Not included in the HCP’s list of “unforeseen circumstances.”

Nearly all of the rice planted on the Conservancy’s land is still in the ground, unharvested as of today. The Conservancy’s rice farmers are “mired in a slough of despondency” (to quote Shakespeare) over this year’s crop. One told me recently, “I just… Continue Reading Not included in the HCP’s list of “unforeseen circumstances.”

Vegetation management team

Just doin’ their job…

The nearby photo shows several of the Conservancy’s goats doing the “close-in” vegetation management work around marsh complexes. To a preserve manager, this is beauty beyond belief. We are required to manage the marsh complexes for the benefit of 22 o… Continue Reading Just doin’ their job…

Ayala Bridge plaque

Ayala Bridge

Some years ago, the Carlos Ayala family donated funds from their wedding gift to the Conservancy. It was an unexpected gift, but a wonderful, magnanimous gift, for sure. We wanted to commemorate the gesture, and did so by naming a bridge in their name.… Continue Reading Ayala Bridge

Egyptian Goose

Walks like an Egyptian

Out on site the other day with Conservancy Board President David Christophel and others, we were treated to an unexpected find. As we were doing a site inspection, David called out, “Stop! Look over there. I think that is an Egyptian goose.” We slowly… Continue Reading Walks like an Egyptian

Azolla on the surface of the North Drainage Canal

Walking on water

The aquatic plant on the surface of the North Drainage Canal, pictured here, is azolla (some call it mosquito fern). It is described in Wikipedia as follows: “Azolla floats on the surface of water by means of numerous, small, closely-overlapping scale-… Continue Reading Walking on water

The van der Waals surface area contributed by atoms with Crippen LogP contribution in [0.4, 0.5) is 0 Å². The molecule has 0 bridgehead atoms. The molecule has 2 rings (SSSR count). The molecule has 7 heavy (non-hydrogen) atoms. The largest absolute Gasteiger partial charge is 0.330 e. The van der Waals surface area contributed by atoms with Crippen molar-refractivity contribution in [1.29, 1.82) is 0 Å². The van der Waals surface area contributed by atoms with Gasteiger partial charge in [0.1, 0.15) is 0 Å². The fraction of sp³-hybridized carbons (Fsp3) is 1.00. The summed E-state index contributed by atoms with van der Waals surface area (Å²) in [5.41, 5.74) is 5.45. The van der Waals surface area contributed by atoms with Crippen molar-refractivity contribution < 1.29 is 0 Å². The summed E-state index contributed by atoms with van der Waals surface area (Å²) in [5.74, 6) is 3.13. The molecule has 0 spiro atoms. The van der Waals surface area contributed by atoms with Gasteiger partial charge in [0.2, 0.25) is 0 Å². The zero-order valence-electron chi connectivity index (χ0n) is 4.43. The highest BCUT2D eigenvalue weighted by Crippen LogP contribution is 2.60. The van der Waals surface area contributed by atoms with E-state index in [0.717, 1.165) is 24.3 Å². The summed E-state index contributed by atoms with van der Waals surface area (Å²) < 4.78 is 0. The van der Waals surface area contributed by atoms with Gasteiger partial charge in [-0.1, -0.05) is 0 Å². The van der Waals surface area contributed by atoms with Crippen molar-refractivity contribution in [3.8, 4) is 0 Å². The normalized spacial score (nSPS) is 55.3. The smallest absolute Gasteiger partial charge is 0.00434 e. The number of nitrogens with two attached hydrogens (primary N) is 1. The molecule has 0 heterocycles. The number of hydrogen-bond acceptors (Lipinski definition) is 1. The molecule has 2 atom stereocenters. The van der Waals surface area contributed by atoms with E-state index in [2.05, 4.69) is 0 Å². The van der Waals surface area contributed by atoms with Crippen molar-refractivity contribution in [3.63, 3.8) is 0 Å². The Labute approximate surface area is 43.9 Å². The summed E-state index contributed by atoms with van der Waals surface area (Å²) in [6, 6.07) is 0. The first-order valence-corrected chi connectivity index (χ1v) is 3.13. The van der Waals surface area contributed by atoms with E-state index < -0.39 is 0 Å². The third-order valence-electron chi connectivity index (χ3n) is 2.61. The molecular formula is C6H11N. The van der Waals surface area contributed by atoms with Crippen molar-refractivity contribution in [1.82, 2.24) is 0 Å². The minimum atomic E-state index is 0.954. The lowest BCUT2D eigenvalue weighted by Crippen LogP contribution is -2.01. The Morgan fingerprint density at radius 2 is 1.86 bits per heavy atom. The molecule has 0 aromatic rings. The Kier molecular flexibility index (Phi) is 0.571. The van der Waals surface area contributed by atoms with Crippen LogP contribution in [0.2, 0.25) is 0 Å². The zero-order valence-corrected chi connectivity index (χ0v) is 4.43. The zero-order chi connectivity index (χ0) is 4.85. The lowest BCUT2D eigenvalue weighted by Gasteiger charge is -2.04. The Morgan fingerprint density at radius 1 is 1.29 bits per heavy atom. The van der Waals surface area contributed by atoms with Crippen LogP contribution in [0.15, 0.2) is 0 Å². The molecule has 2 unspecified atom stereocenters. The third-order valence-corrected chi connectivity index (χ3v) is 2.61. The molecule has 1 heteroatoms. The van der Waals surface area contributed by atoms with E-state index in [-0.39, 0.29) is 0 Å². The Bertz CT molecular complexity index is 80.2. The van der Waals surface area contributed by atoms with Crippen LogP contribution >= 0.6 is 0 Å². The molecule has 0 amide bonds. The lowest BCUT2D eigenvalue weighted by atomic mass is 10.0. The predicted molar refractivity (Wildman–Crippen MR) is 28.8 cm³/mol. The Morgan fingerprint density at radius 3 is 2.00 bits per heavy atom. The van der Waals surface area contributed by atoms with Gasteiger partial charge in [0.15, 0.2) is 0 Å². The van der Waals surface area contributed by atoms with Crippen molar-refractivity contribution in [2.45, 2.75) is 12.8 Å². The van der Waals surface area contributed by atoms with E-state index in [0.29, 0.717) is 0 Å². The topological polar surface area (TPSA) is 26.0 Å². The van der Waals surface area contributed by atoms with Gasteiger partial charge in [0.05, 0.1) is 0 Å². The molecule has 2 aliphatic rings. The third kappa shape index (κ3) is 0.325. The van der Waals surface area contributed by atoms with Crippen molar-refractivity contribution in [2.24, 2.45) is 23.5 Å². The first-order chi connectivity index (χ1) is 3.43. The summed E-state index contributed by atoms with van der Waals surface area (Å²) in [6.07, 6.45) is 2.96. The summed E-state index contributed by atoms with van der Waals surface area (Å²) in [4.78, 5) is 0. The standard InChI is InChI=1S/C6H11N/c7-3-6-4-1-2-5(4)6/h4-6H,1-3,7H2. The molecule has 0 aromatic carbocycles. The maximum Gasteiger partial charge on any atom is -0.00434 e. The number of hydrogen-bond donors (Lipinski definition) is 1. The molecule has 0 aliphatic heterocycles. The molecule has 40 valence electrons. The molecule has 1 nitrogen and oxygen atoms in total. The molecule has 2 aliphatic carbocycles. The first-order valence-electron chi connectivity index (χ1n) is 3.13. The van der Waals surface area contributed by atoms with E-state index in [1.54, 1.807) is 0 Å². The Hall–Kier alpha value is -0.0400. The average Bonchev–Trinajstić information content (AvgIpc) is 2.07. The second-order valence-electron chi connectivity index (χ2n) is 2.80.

The ESA Blawg

A popular “Blawg” with roots to the NBHCP

The lead attorney for the federal government in the NWF v. Babbitt case was a disciplined young man with an amazing intellect by the name of Keith Rizzardi. (Some may remember that the NWF v. Babbitt case resulted in the 1997 NBHCP becoming the 2003 NB… Continue Reading A popular “Blawg” with roots to the NBHCP

The Conservancy's 2009 Annual Report

Grainy photos

We are back and forth with thoughts about including photos in Conservancy communications. We do include them, and they truly do dress up documents. After all, they serve as a way for those interested in the Conservancy’s work to get a visual fix on the… Continue Reading Grainy photos

The Conservancy has spent thousands of dollars replacing native trees that have been planted over the past decade.

Seedlings and saplings and beavers

The first warning came from one of the best wildlife biologists I have ever met, Kelly Hornaday. About 11 years ago. She was then with the U.S. Fish and Wildlife Service office in Sacramento, but is now on the East Coast. I had made a (I thought) funny… Continue Reading Seedlings and saplings and beavers

Burrowing Owls

B.O.

B.O. for burrowing owls; one of the NBHCP “Covered” species) We are pleased that the enhancement the Conservancy did in its Central Basin Reserve Area for the benefit of burrowing owls has paid off, and the evidence of this is huge this year. This may… Continue Reading B.O.

2010 Secretary of Defense Employer Support Freedom Award

Urquhart

Conservancy Board member Tom Urquhart recently returned from military duty in the Mideast. For the six months he was away, the Conservancy’s Board of Directors agreed it was appropriate to hold Tom’s seat open for him. Small organizations like the Cons… Continue Reading Urquhart

Green Office

Green Office

It’s green! View our Hines Green Office award (PDF) While the Conservancy does its “green” work out in the field every day, sometimes, we have to think about how we handle things here at the office. It’s a pleasure that the Conservancy just received th… Continue Reading Green Office

An amazing striation of soils

Harder than a rock

I can’t get over the photo (see here) of the subsoil on the Conservancy’s Betts tract. I’d heard for 20 or more years about the “hardpan” that existed under much of the Natomas Basin’s top soil. Until you see it, it’s difficult to imagine. Once you do… Continue Reading Harder than a rock

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